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Old 02-08-2016, 18:35   #31
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Re: PNW bull rail docking

I often see bull rails up here in the PNW, but I much prefer cleats. As Stu explains the procedure in his post above (PNW bull rail docking), I also like to use a midship spring line that I can drop over a cleat as I come into a slip, or alongside a dock. This way there's usually no need to get off the boat before it's secure. With bull rails there's no good way to tie up from aboard the boat.
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Old 02-08-2016, 18:47   #32
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Re: PNW bull rail docking

Quote:
Originally Posted by thinwater View Post
There is a big difference between step and jump. I never jump, I will step.
The same goes for us.

The whole idea of trying to do everything from the boat itself without a crew member on the dock -- unless you've got a really low freeboard is just not practical either.

We unclip the midships guard wires (aka lifelines) when putting out fenders/preparing to dock so there's nothing in the way.

The deck person usually then just sits on the deck midships, with both (lengthy) midships lines in hand, and with their feet on our rubrail (it's 6" wide and about 16" below deck so a perfect height and good place for feet while sitting on deck waiting for the stepping off moment). Then, when the boat is close to the dock they STEP off to the dock. The act of sitting helps prevent people from JUMPING, too. The whole idea is to SIT and WAIT for the dock to be right there. No reason to jump.

With varying dock heights that STEP down can be 24" from the rub rail (low dock) or even with the rub rail (dock used for big fishing boats or mega-yachts). In Alaska, the bull rail tended to be the same height as the rub rail or a teeny bit below it.

Once the person is standing on the dock, they're still holding the long midships lines and have plenty to work with if the boat is being blown off. Our boat has a seriously cutaway forekeel and high bow so if it is being blown off it will be the bow with issues.

Even in very windy conditions and with a lot of current, the only times we have ever had problems docking have been when somebody is trying to "help" by taking a line and yanking the bow close to the dock. At rest, with our 15' beam, the bow tends to be, well, about 8 ft away from the dock. People who have little boats with 8' beams are trying to hold our boat with the bow about 3 ft from the dock. That makes it very difficult to bring the stern in. So, we do everything we possibly can to keep our lines out of the hands of anyone on the dock unless we really know that person and feel we can trust them. When traveling, you never know who is going to be standing there on the dock but they're typically a stranger. We two people manage the entire process happily.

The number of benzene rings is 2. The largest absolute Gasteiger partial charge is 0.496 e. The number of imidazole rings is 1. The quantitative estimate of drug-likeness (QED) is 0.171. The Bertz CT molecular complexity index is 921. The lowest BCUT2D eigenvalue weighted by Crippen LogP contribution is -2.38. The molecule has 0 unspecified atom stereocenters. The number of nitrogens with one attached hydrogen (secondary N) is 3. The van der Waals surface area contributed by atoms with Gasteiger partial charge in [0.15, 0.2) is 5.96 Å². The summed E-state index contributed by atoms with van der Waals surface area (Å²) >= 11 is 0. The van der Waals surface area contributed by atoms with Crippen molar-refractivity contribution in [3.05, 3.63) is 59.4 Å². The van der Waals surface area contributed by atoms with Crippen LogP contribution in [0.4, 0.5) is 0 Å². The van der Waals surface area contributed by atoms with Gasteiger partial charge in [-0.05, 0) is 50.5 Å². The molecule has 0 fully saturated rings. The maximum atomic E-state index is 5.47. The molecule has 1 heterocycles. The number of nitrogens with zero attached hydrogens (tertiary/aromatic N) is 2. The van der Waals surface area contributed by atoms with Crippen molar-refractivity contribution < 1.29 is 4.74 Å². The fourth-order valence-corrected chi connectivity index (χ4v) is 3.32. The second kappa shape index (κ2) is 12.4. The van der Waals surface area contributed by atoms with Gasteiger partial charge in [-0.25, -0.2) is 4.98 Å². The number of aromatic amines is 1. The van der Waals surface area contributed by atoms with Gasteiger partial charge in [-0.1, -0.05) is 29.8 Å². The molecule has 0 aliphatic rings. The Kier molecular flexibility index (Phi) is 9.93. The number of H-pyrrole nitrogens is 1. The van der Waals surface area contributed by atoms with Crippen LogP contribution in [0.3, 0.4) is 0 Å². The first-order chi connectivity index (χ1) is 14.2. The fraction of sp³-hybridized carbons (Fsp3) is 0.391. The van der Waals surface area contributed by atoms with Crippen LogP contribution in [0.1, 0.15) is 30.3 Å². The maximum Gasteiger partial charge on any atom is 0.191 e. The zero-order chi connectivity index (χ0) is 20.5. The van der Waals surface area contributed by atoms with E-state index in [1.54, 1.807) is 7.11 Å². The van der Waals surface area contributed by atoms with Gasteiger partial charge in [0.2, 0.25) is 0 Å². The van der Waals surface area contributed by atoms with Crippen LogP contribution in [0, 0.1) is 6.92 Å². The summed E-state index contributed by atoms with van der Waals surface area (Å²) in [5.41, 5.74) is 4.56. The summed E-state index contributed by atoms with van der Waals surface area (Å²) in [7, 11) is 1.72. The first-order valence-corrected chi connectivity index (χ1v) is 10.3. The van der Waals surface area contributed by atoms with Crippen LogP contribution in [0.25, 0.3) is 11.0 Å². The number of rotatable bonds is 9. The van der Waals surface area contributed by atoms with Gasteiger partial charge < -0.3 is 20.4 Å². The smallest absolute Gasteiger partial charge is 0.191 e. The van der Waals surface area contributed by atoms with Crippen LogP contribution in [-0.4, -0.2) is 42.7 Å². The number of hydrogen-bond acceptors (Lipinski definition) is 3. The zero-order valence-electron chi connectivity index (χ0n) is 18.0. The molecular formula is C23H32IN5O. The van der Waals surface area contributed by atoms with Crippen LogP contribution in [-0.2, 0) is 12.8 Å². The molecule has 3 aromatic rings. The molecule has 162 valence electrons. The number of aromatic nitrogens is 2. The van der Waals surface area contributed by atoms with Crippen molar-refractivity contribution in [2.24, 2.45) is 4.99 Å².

PS this one minute video shows a fellow taking a bight of the line and looping, making a half hitch as I was trying to describe https://youtu.be/neEVkss3ZlI
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Old 20-04-2017, 09:11   #33
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Re: PNW bull rail docking

Look for the EZ Docker on google and watch the YouTube video to see how it works
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Old 20-04-2017, 09:17   #34
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Re: PNW bull rail docking

Look for the EZ Docker on YouTube and see how it works
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Old 20-04-2017, 10:45   #35
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Re: PNW bull rail docking

I don't understand the problem. Bow line and stern line both led to the midship and loosely laid on the life line in large loops.A mid ship line fastened to a midship cleat. Step off the boat- the bull rail will be at least 6-8" higher than the dock- take a couple quick loops around the rail with a clove hitch. Reach up and grab the bow and stern lines that are right in front of you, and finish up. Single hand and have never had a problem. Plus I don't have to rely on someone else who's not paying attention, pulling in my bow or stern and messing up.
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Old 20-04-2017, 16:03   #36
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Re: PNW bull rail docking

There is never a good reason to leave the boat until docked. Use your engine to stop and your boat hook to drop a line on the stern pile. If wind/current pushes your bow around, walk forward, use you hook to push off the forward down wind pile and drop a loop over the forward dock pile or cleat. No need to rush or panic. Once the stern is secured you are in control.
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